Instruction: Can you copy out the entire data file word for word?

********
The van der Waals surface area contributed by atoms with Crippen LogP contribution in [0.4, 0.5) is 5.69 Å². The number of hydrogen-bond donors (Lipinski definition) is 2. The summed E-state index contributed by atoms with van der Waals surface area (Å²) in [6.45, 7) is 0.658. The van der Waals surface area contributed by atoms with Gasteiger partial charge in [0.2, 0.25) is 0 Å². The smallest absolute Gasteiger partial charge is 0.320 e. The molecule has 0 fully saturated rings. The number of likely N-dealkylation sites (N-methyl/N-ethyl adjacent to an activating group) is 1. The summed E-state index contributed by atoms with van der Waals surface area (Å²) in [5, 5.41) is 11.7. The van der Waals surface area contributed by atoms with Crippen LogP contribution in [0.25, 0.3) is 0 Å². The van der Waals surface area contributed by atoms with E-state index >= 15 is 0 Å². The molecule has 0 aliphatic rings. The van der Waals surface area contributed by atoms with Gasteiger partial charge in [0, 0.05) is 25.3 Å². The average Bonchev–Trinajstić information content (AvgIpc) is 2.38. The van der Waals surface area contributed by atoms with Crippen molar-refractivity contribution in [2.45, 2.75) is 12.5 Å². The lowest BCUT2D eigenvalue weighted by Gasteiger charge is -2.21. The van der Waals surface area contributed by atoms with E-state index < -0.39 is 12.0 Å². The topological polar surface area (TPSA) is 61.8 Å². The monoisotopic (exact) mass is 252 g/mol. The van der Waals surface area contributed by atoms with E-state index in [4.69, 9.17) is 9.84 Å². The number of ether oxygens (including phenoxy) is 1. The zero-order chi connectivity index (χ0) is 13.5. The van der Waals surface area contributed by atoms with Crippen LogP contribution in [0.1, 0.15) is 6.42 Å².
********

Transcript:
The van der Waals surface area contributed by atoms with Crippen LogP contribution in [0.4, 0.5) is 5.69 Å². The number of hydrogen-bond donors (Lipinski definition) is 2. The summed E-state index contributed by atoms with van der Waals surface area (Å²) in [6.45, 7) is 0.658. The van der Waals surface area contributed by atoms with Gasteiger partial charge in [0.2, 0.25) is 0 Å². The smallest absolute Gasteiger partial charge is 0.320 e. The molecule has 0 fully saturated rings. The number of likely N-dealkylation sites (N-methyl/N-ethyl adjacent to an activating group) is 1. The summed E-state index contributed by atoms with van der Waals surface area (Å²) in [5, 5.41) is 11.7. The van der Waals surface area contributed by atoms with Crippen LogP contribution in [0.25, 0.3) is 0 Å². The van der Waals surface area contributed by atoms with E-state index >= 15 is 0 Å². The molecule has 0 aliphatic rings. The van der Waals surface area contributed by atoms with Gasteiger partial charge in [0, 0.05) is 25.3 Å². The average Bonchev–Trinajstić information content (AvgIpc) is 2.38. The van der Waals surface area contributed by atoms with Crippen molar-refractivity contribution in [2.45, 2.75) is 12.5 Å². The lowest BCUT2D eigenvalue weighted by Gasteiger charge is -2.21. The van der Waals surface area contributed by atoms with E-state index < -0.39 is 12.0 Å². The topological polar surface area (TPSA) is 61.8 Å². The monoisotopic (exact) mass is 252 g/mol. The van der Waals surface area contributed by atoms with E-state index in [4.69, 9.17) is 9.84 Å². The number of ether oxygens (including phenoxy) is 1. The zero-order chi connectivity index (χ0) is 13.5. The van der Waals surface area contributed by atoms with Crippen LogP contribution in [0.1, 0.15) is 6.42 Å².